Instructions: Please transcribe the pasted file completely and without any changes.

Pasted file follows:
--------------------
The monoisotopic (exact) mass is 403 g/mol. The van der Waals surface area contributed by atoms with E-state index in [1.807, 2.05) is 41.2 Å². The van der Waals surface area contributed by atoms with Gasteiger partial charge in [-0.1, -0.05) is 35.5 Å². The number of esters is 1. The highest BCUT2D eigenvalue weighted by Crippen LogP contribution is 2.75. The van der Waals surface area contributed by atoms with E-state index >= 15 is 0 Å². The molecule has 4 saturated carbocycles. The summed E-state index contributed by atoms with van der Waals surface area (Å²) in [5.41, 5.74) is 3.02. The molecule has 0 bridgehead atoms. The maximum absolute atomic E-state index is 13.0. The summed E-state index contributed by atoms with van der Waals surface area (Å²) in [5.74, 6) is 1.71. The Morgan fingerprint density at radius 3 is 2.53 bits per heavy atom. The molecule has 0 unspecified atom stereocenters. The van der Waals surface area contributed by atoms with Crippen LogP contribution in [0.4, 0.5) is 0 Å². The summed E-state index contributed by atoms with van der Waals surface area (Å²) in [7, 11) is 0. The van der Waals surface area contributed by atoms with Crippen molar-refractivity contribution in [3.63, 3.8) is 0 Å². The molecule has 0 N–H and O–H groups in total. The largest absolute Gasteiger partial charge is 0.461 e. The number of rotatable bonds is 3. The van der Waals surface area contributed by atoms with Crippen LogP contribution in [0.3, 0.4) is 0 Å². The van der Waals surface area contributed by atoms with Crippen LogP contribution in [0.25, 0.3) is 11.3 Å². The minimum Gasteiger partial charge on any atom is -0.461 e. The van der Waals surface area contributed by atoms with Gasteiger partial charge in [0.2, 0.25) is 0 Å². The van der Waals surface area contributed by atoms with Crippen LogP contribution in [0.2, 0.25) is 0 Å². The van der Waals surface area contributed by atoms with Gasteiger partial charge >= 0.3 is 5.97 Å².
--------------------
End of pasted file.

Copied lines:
The monoisotopic (exact) mass is 403 g/mol. The van der Waals surface area contributed by atoms with E-state index in [1.807, 2.05) is 41.2 Å². The van der Waals surface area contributed by atoms with Gasteiger partial charge in [-0.1, -0.05) is 35.5 Å². The number of esters is 1. The highest BCUT2D eigenvalue weighted by Crippen LogP contribution is 2.75. The van der Waals surface area contributed by atoms with E-state index >= 15 is 0 Å². The molecule has 4 saturated carbocycles. The summed E-state index contributed by atoms with van der Waals surface area (Å²) in [5.41, 5.74) is 3.02. The molecule has 0 bridgehead atoms. The maximum absolute atomic E-state index is 13.0. The summed E-state index contributed by atoms with van der Waals surface area (Å²) in [5.74, 6) is 1.71. The Morgan fingerprint density at radius 3 is 2.53 bits per heavy atom. The molecule has 0 unspecified atom stereocenters. The van der Waals surface area contributed by atoms with Crippen LogP contribution in [0.4, 0.5) is 0 Å². The summed E-state index contributed by atoms with van der Waals surface area (Å²) in [7, 11) is 0. The van der Waals surface area contributed by atoms with Crippen molar-refractivity contribution in [3.63, 3.8) is 0 Å². The molecule has 0 N–H and O–H groups in total. The largest absolute Gasteiger partial charge is 0.461 e. The number of rotatable bonds is 3. The van der Waals surface area contributed by atoms with Crippen LogP contribution in [0.3, 0.4) is 0 Å². The van der Waals surface area contributed by atoms with Crippen LogP contribution in [0.25, 0.3) is 11.3 Å². The minimum Gasteiger partial charge on any atom is -0.461 e. The van der Waals surface area contributed by atoms with Gasteiger partial charge in [0.2, 0.25) is 0 Å². The van der Waals surface area contributed by atoms with Crippen LogP contribution in [0.2, 0.25) is 0 Å². The van der Waals surface area contributed by atoms with Gasteiger partial charge >= 0.3 is 5.97 Å².